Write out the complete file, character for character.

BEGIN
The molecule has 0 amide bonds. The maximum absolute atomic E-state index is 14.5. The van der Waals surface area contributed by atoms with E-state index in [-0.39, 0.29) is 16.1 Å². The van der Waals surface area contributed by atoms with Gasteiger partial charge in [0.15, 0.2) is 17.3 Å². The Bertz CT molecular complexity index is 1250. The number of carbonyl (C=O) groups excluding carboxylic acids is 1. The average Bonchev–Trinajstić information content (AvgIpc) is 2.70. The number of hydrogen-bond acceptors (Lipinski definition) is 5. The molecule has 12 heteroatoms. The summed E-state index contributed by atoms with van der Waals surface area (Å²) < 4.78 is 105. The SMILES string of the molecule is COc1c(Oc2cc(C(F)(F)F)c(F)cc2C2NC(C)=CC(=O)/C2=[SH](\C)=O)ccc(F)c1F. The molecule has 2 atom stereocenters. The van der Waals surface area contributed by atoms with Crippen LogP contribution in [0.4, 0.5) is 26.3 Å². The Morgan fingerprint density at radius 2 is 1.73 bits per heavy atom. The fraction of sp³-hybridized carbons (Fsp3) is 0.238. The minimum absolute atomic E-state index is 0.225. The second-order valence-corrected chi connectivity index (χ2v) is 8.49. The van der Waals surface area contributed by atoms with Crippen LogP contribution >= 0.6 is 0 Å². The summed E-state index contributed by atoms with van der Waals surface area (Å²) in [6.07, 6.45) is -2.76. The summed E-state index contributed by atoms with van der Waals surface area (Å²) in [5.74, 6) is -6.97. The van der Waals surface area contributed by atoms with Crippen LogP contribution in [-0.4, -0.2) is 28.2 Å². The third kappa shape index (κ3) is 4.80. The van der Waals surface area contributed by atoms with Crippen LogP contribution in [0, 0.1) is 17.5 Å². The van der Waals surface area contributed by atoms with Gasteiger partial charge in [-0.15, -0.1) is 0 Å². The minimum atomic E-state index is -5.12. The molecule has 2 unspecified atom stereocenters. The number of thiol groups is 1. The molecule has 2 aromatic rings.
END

The molecule has 0 amide bonds. The maximum absolute atomic E-state index is 14.5. The van der Waals surface area contributed by atoms with E-state index in [-0.39, 0.29) is 16.1 Å². The van der Waals surface area contributed by atoms with Gasteiger partial charge in [0.15, 0.2) is 17.3 Å². The Bertz CT molecular complexity index is 1250. The number of carbonyl (C=O) groups excluding carboxylic acids is 1. The average Bonchev–Trinajstić information content (AvgIpc) is 2.70. The number of hydrogen-bond acceptors (Lipinski definition) is 5. The molecule has 12 heteroatoms. The summed E-state index contributed by atoms with van der Waals surface area (Å²) < 4.78 is 105. The SMILES string of the molecule is COc1c(Oc2cc(C(F)(F)F)c(F)cc2C2NC(C)=CC(=O)/C2=[SH](\C)=O)ccc(F)c1F. The molecule has 2 atom stereocenters. The van der Waals surface area contributed by atoms with Crippen LogP contribution in [0.4, 0.5) is 26.3 Å². The Morgan fingerprint density at radius 2 is 1.73 bits per heavy atom. The fraction of sp³-hybridized carbons (Fsp3) is 0.238. The minimum absolute atomic E-state index is 0.225. The second-order valence-corrected chi connectivity index (χ2v) is 8.49. The van der Waals surface area contributed by atoms with Crippen LogP contribution >= 0.6 is 0 Å². The summed E-state index contributed by atoms with van der Waals surface area (Å²) in [6.07, 6.45) is -2.76. The summed E-state index contributed by atoms with van der Waals surface area (Å²) in [5.74, 6) is -6.97. The van der Waals surface area contributed by atoms with Crippen LogP contribution in [-0.4, -0.2) is 28.2 Å². The third kappa shape index (κ3) is 4.80. The van der Waals surface area contributed by atoms with Crippen LogP contribution in [0, 0.1) is 17.5 Å². The van der Waals surface area contributed by atoms with Gasteiger partial charge in [-0.15, -0.1) is 0 Å². The minimum atomic E-state index is -5.12. The molecule has 2 unspecified atom stereocenters. The number of thiol groups is 1. The molecule has 2 aromatic rings.